When trading options as I do, especially on the indices, you will find many times that small moves in one direction greatly effect prices, while similar or even greater moves in the opposite direction have little to no effect whatsoever. This is a function of several dynamic effects. The first is that in every trade there is ALWAYS a side with edge/bias in its favor and there is ALWAYS a side with edge/bias out of favor. Simply put, one side is making money while the other side is losing it. Obvious enough. But why? Well, again we come to the effects of supply and demand, which illustrate groups of traders believing something should go higher and another group of traders believing something should go lower. If something is in great demand, most likely if not always, there will be a lack of supply that makes the 'market value' of that 'something' appreciate. The inverse is true as well on the downside, where it is supply that is great and demand that is weak. Index options move with the market in regards to their appreciation/depreciation, but there are a great many mathematical influences as well which I really want to stay away from for the sake of this discussion. Generally, these influences involve the effects of gama, delta, vega, etc. When I am trading, I can often 'feel' for lack of a better word the premium bias as these strikes trade so that it becomes ever-so-obvious that my reasons for taking the trade are validated, or rather invalidated in the case that the premiums respond to market movement in ways that do not seem equal and opposite to what takes place in the premium of the opposite position, same strike. This could be a bit confusing, but it is rather straight forward and can be seen clearly after trading index options for a while. It is most obvious right as an overwhelming large group of market participants have gathered on one side of the trade or another. This tool of perception can be used as a function of the right side of your brain, the creative side, to give the trader that 'gut feeling' about whether a trade is working, will work, or should be exited immediately.

Happy Trading!

August 27, 2008

GSE hype, Treasury denials, August volume, and an interview with TraderInterviews.com

A quick note, anyone that wishes to hear my interview with traderinterviews.com can just click the title of this post, it will direct you automatically. Otherwise, click the link found in the text below.....

And so we march on......

Well, well, well, it was a day full of 'CNBS' hype, as usual, no surprise there. CNBS actually was so busy pumping the markets that they forgot to mention that the U.S Treasury categorically denied the GSE bailout rumor. They did end up featuring a Treasury official, who reiterated that no plan is in the works to 'bailout' or A.K.A stiff the tax payer for billions if not trillions of dollars so that high level officials and greedy Wall St. types can continue to live in the Dream Land known as the Financial Industry. HOT damn I love not being a bear or a bull, but instead an index inflectin scalper who trades the tape as it is, unadultered, pure inflection scalping. The beauty of this style traders is that you no longer need to 'care' what the market does, you only need to analize what side of the trade you need to be on. Alas, I digress to a bit more bitching... (you can find my daily trade log for today's session at the bottom of this post)

I really dislike market chit-chat, analyzing news stories, and anything like that which attempts to confuse my centered Trading Zen Zone. I swear, the LESS news I focus on, the less stories I try to understand, and the more I just focus on the volume, price, and emotional inflection points of the index options I trade, the better off everything ends up.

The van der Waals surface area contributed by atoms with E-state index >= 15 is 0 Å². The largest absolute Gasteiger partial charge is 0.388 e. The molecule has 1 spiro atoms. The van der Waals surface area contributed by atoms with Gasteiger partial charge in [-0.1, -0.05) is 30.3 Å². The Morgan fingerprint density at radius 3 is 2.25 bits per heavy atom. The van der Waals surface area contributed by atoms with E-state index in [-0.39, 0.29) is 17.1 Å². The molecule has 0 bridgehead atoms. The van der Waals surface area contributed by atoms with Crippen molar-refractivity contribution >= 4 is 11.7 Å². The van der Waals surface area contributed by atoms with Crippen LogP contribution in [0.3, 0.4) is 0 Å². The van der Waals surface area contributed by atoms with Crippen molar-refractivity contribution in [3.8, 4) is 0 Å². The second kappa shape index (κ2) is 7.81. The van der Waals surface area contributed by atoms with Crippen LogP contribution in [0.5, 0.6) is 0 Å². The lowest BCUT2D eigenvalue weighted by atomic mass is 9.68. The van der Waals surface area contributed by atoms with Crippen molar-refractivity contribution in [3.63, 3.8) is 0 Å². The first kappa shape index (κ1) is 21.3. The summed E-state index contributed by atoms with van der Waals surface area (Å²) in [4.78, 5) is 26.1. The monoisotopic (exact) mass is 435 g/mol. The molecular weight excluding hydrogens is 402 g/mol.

August 26, 2008

Index Indecision

I didnt make a single trade today, outside of picking up a few contracts on the close for tomorrow. The market was acting a bit indecisive, and appears ready to make a directional decision here in the next couple of days to a week. Since I trade the NDX 100 options for a living, I need excellent entries with limited risk and a clear "I'm wrong" point. Didn't find that at all today, and I missed a few early possible entries only to be glad that they were not taken since a lot of whipsaw action took place.

Not much doing today in regards to the overall market, but this is not surprise. Slow day, as expected all this week, with little in the way of 'big boy' volume since everyone is still out in the Hamptons or the Jersey Shore. Things should really drop off in regards to market action over the next couple of days, however, next week will bring a great deal of 'sizing the market up' type of action from the participants that have been on vacation all summer. Personally, I expect that being defensive and not committing a great deal of risk capital to any one thesis, position, or sector would be a great idea at this point. Since I always try to remain as flat as possible at the close of each trading day, I will continue on as always, but if something does happen to come along that points to a bit of momentum, whatever the direction, I will hop on with a tight stop. 1260 on the S&P 500 is still a major inflection point going forward, and it is hard to see any continued downside without an impulsive break of this level on volume. That said, a test of the July lows does seem increasingly likely. The beauty of my strategy is that I couldn't care less, just give me momentum setups at key support and resistance levels and I can eat.

Currently I have several 'lotto' position plays in the options market, but these are less stratgey based than they are purely taking advantage of Very, very, very cheap plays that give me insurance if and when the market decides to fall off a cliff to test the July lows. In total, these cost me less than $600, and in an ideal situation could produce upwards 10x return. QQQQ's 43 puts, and $NDX 1650 puts.

Unless something great comes along this week, which is not likey due to the historical lack of participation at this time of the year, I recommend keeping your powder dry on initiating new positions or trades until next week. However, as I always do myself, keeping risk capital exposure to only a day trading time frame when the market is lacking full-participation, can save a lot of time, energy, and stress. It's the last push of summer, enjoy it. The Big Boys are back in town next week, and with their return will comes big moves in the market.